Facebook has many security measures in place that help protect user accounts, but what are some of the things you can do to make your account extra secure?


1. Control the ads that appear

Many aren’t aware that Facebook has an ad preferences feature that allows you to control what type of ads appear on your page. For example, you often see ads that show pet services because you listed “dogs” as one of your interests. If you don’t like seeing these ads on your page, you can simply use the ad preferences feature to prevent them from appearing again.

2. Choose the audience for your posts

Worried about who sees your photos or posts on Facebook? Use Facebook’s Privacy Settings and Tools. These will allow you to control nearly everything, from which Friends can view a particular album, to who will be able to tag you on photos. A big thing I always caution people in my presentations is to avoid the setting Friends of Friends. Some people treat Facebook as a popularity contest and have no idea who all their “friends” are. I recommend you review your privacy settings on a regular basis to know exactly who has access to viewing your personal information.

3. Block certain users

Do you have someone stalking you, sending rude messages, or simply bothering you? The answer’s simple: block them! They won’t be able to contact you, see your comments on other people’s pages, or see any of your posts.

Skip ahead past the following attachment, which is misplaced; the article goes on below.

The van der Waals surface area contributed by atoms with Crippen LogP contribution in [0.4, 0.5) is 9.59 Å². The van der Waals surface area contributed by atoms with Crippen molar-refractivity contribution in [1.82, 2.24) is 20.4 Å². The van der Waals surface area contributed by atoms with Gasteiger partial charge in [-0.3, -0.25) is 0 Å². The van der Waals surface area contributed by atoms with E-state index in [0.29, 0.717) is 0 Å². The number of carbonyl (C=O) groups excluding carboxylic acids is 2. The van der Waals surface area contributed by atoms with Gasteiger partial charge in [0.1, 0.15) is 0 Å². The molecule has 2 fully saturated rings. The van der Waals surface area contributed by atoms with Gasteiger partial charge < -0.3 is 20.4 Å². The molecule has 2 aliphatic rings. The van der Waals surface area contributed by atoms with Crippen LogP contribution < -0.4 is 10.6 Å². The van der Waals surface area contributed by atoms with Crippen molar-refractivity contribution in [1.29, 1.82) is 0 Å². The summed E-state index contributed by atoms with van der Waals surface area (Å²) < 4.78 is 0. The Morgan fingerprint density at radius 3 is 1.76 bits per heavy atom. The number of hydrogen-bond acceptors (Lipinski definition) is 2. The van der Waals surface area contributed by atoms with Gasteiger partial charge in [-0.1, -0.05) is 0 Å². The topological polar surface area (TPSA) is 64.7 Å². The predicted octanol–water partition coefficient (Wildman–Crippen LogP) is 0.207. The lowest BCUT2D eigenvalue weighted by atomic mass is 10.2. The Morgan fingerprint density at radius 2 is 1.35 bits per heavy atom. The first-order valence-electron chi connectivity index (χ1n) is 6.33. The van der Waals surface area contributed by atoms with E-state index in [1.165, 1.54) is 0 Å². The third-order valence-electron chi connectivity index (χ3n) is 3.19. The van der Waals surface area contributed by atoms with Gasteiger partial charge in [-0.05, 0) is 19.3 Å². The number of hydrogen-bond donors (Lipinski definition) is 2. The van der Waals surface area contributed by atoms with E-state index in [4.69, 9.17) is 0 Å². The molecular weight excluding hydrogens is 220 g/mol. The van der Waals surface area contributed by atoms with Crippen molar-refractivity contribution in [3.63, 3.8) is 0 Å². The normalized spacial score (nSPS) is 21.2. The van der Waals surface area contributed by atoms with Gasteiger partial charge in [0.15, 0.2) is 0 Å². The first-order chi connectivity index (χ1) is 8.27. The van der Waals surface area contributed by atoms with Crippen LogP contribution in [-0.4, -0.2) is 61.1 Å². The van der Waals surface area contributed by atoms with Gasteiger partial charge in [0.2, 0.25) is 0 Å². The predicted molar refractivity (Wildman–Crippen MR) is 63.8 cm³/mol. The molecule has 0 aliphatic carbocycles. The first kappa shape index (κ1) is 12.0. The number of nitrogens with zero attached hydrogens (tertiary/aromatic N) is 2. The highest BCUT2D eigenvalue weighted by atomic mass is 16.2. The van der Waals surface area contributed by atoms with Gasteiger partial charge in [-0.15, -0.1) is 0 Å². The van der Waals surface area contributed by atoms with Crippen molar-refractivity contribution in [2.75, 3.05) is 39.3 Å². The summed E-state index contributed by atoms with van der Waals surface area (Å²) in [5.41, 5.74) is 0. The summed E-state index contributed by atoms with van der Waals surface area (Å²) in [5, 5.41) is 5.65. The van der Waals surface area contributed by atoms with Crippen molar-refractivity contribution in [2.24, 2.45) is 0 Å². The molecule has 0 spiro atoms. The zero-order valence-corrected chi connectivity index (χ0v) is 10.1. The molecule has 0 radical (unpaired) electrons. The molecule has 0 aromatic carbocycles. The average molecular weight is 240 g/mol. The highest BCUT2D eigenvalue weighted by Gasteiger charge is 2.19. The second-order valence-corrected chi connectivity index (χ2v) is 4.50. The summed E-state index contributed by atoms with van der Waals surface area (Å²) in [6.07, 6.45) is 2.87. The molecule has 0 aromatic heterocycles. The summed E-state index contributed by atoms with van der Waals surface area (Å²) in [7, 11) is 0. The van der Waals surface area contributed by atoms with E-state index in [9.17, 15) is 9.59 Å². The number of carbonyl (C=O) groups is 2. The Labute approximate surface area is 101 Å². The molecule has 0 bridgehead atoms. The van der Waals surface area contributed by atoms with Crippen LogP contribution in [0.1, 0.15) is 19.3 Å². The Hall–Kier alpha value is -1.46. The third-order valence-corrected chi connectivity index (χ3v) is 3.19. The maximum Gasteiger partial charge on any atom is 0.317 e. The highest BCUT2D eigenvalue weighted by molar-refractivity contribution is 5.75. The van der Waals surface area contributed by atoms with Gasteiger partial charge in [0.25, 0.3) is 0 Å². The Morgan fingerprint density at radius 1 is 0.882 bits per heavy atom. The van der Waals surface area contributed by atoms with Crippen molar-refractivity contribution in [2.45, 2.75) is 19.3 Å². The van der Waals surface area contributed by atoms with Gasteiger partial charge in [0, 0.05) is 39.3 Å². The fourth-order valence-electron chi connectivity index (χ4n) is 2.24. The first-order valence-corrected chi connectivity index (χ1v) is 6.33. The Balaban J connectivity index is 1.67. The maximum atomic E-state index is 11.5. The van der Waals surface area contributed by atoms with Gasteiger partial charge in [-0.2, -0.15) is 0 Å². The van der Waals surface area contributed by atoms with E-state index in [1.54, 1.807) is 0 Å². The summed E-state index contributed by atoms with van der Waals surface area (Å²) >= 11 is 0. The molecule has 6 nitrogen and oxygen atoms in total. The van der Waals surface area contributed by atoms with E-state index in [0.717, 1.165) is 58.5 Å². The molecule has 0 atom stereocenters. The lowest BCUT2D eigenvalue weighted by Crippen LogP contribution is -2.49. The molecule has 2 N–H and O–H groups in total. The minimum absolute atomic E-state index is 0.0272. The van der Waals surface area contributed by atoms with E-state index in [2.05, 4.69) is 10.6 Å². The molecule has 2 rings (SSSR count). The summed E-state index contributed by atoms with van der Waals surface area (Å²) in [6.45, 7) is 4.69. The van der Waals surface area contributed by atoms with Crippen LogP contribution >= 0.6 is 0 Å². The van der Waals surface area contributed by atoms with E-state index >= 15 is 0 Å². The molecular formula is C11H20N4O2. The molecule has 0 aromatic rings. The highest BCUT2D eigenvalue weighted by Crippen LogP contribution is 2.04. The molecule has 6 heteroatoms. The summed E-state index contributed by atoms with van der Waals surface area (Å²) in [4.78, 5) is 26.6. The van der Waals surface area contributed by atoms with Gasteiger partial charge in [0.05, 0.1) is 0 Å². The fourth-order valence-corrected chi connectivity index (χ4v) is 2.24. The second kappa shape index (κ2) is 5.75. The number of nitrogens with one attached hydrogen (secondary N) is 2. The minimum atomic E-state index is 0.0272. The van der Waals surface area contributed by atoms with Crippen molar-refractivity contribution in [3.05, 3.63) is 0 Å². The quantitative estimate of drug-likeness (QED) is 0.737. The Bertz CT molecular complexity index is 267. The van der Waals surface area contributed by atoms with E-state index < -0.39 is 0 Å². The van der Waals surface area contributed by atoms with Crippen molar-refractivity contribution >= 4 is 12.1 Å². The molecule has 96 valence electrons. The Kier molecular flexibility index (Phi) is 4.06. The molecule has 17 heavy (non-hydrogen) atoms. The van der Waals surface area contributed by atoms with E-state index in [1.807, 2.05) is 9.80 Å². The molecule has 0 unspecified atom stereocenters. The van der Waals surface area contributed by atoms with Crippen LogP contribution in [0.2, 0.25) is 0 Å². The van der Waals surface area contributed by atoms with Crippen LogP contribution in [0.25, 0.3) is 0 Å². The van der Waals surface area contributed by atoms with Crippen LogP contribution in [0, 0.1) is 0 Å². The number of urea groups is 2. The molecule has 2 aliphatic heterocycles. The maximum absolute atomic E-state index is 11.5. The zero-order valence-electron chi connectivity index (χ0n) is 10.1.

To block someone, go to Privacy Shortcuts, click on the “How do I stop someone from bothering me?” option, and enter the name of the person.

4. Beware of any suspicious activity

Open your Security settings and take a look at recognized devices and active sessions. If you notice anything suspicious, you can select Edit and then Remove to ensure your Facebook account isn’t being used on an unknown device.

5. View your profile as another person

Take a look at how your Facebook appears publicly, or to a specific person. This is a great eye opener for many. Go to your profile page, select the button right next to “View Activity Log,” and then choose “View as…”. You’ll then be able to see what photos, posts, and content are visible to other users.